and islands. To meet this the tribunalUeive upon what principle a jury trial is
recommended that an effort be made to
secure the adhesion of other powers to
the same arrangements that bound Great
Britain and the United states.; There
were indications that certain enterpris
ing merchants were making ready to
conduct a raid, on seals under other flags
than out own and Great Britain's, prob
ably the Hawaiian and German flags,
and it was felt to be the only prudent
course to avoid any disagreeable in
cidents in the future by securing the ad
hesion of the maritime nations to the
agreement ; ... ...
The Dominion's Efforts for a Pacific
Cable Praised. :
t r . . , .....
London, August 25. In reviewing its
own articles on the Ottawa intercolonial
conference the Times says : Canada's
keenness for the Pacific cable is remark
able, because she already has direct and
virtually unassailable telegraphic com
munication with Great Britain. The
Canadians in this are working for one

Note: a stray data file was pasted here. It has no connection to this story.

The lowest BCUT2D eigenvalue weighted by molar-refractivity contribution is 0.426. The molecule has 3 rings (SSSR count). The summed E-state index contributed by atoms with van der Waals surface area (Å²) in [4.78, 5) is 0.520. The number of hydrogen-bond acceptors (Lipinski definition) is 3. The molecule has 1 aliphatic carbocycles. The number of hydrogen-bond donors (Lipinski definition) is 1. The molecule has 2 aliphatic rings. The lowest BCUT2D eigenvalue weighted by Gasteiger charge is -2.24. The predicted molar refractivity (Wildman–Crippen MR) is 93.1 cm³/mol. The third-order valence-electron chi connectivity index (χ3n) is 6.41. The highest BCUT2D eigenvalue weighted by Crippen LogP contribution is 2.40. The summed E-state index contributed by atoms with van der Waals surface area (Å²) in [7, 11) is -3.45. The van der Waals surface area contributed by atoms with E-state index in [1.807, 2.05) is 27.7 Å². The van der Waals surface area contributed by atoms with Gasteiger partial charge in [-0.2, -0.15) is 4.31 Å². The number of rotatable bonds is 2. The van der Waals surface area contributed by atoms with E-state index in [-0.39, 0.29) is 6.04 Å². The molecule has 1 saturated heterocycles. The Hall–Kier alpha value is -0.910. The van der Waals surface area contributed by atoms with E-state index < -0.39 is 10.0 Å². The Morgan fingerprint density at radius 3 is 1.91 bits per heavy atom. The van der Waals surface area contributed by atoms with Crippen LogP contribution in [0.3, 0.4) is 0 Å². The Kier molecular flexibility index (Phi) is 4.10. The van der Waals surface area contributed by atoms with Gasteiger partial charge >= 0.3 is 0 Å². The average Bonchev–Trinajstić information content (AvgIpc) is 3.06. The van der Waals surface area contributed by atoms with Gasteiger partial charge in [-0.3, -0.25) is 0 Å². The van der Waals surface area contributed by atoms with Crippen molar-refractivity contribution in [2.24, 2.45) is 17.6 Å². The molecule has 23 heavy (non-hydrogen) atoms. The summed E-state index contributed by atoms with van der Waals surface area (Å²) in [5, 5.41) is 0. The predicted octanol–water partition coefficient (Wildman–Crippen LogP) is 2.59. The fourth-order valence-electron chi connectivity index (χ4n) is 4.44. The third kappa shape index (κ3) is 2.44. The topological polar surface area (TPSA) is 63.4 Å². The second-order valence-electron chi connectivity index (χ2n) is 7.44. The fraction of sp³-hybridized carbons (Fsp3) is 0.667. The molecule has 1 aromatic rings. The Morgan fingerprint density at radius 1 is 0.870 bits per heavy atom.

of the noblest ideas they could entertain,
namely, the unity of empire, its security
and its prosperity. As regards the steam
ship scheme the difficulty is with the
Australian colonies, which do not yet
display such devotion to the idea as is
shown by Canada. For the cable scheme
nevertheless there is abundant sympa
thy, which doubtless will develop into
active concurrence. It is expected that
the Earl of Jersey's report will be in fa
vor of subsidies for Atlantic and Pacific
steamers. The idea of an imperial serv
ice promises such solid advantages that
no minor objections ought to be listened
to for a moment. 1 On the contrary it
would be sound policy and good finance
to incur some expense in order to estab
lish it, even although the prospect of its
becoming fully self-supporting is some
what remote. 'The stimulus to imperial